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EDITIONS
Friday, 14 February, 2003, 14:39 GMT
Countdown to tobacco ad ban
Ministesrs Hazel Blears and Alan Milburn
Ministers tore down an ad to mark the law change
Tobacco advertising is to be stubbed out across the UK.

The government's long-awaited Tobacco Advertising and Promotion Act comes into effect on Friday 14 February.

The Act outlaws ads in magazines, newspapers and on billboards.

Advertising works; smoking kills. Today, we are breaking the link between the two

Alan Milburn
Health Secretary
A ban on direct marketing and in-pack promotion schemes comes into effect on 14 May.

Tobacco sponsorship of Formula 1 racing and other "global sporting events" has been delayed until 2006.

Save lives

Ministers say the advertising ban will help to save thousands of lives.

Health Secretary Alan Milburn said: "Advertising works; smoking kills. Today, we are breaking the link between the two.

Open in new window : In pictures
Goodbye tobacco ads

"With this ban in place we can continue our efforts to reduce the number of people who smoke and who take up smoking every year. By doing so, we will be saving lives."

Earlier, Mr Milburn and Public Health Minister Hazel Blears pulled down a 48 sheet tobacco billboard advert in Lambeth, south London, to mark the law change.

Charities have warmly welcomed the change in the law.

Sir Paul Nurse, chief executive of Cancer Research UK said: "Our research has shown that tobacco advertising discourages existing smokers from trying to quit, and it encourages new smokers to take up the habit.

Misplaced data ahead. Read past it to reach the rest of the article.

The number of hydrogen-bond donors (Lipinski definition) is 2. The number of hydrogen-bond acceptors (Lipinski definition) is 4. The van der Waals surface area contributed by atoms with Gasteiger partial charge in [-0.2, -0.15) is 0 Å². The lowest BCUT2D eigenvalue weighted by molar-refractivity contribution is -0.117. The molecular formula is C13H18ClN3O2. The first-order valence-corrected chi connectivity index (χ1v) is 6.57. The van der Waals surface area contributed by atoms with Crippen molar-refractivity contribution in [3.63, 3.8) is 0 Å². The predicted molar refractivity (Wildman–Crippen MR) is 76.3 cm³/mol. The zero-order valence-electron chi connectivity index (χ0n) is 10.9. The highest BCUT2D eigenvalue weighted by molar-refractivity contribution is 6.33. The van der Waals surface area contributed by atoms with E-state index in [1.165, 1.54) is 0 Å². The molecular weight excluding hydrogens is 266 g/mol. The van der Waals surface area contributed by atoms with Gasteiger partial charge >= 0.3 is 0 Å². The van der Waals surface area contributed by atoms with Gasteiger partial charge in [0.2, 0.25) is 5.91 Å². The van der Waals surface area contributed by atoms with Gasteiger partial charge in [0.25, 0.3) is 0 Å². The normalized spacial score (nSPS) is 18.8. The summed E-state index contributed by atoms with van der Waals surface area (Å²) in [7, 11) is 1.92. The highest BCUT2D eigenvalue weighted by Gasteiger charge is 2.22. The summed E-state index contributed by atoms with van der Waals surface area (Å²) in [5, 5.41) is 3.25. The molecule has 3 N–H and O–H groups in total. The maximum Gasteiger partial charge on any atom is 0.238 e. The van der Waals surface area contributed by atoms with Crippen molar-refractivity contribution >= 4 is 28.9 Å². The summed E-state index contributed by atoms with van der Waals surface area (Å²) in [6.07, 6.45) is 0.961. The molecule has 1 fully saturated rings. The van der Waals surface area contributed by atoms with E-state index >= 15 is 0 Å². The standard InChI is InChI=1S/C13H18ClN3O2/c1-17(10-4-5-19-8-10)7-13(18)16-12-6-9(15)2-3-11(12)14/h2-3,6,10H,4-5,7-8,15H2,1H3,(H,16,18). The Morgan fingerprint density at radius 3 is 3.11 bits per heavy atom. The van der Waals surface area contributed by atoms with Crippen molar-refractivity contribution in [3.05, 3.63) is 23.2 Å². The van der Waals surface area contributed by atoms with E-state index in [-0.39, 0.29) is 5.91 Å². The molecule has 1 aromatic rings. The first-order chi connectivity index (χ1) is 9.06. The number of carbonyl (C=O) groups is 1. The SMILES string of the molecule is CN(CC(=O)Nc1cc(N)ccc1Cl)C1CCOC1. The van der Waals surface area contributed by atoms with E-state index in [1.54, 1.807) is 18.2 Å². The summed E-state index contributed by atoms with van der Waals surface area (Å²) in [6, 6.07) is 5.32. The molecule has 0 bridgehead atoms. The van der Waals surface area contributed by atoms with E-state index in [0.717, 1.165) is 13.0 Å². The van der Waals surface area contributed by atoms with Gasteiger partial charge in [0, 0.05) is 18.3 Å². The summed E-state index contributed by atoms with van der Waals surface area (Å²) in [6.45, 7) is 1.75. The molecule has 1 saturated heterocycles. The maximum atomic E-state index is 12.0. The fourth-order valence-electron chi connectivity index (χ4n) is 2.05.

"At present 450 British children start smoking every day. We expect to see this figure drop as a result of this life-saving legislation, and congratulate the government on a victory for public health."

Professor Sir Charles George, medical director at the British Heart Foundation, said: "One in five deaths from coronary heart disease is related to smoking therefore we welcome the new government legislation banning smoking advertising.

Benson & Hedges Advert
Some 1.6m people saw a tobacco billboard last year
"The ban will take much of the glamour out of smoking, discouraging young people from starting this killer habit and making it easier for those who wish to quit."

Dame Helena Shovelton, chief executive of the British Lung Foundation, added: "I sincerely hope that this ban will help stop 120,000 smoking-related deaths each year."

Sir Alexander Macara, chairman of the National Heart Forum, said: "Removing advertisements from the high street, magazines and newspapers, together with the bold new health warnings on cigarette packets are especially important measures to protect children from the glamorisation of smoking."

The anti-smoking group ASH warned ministers to ensure the tobacco industry did not take advantage of loopholes in the legislation.

Its director, Clive Bates said: "The tobacco companies will respond by switching tobacco brands onto non-tobacco products like clothing, accessories or action holidays and the measures to deal with that are weak and delayed for two years."

But Tim Lord of the Tobacco Manufacturers Association said: "We will work within the constraints of the legislation as defined by government."

Further action

The British Medical Association urged ministers to go further and to ban smoking in public places.

"The next step must be a complete ban on smoking in public places because passive smoking kills at least 1,000 non-smokers every year," said Dr Vivienne Nathanson, the BMA's head of science and ethics.

But Simon Clark, director of the smokers' pressure group Forest, described the move as a "pointless political gesture that will have very little effect".

He added: "The idea that people start smoking because of advertising, or are unaware of the health risks, is nonsense.

"What motivates young people to start smoking is peer pressure, not advertising. Common sense suggests that the more smoking is attacked by politicians the more attractive it becomes."

 WATCH/LISTEN
 ON THIS STORY
The BBC's Niall Dickson
"450 children start smoking everyday in Britain"
Simon King, brand consultant with Incline
"We've seen the end of advertising for tobacco but certainly not the end of promotion of tobacco"
See also:

22 Aug 02 | Health
02 Dec 02 | Europe
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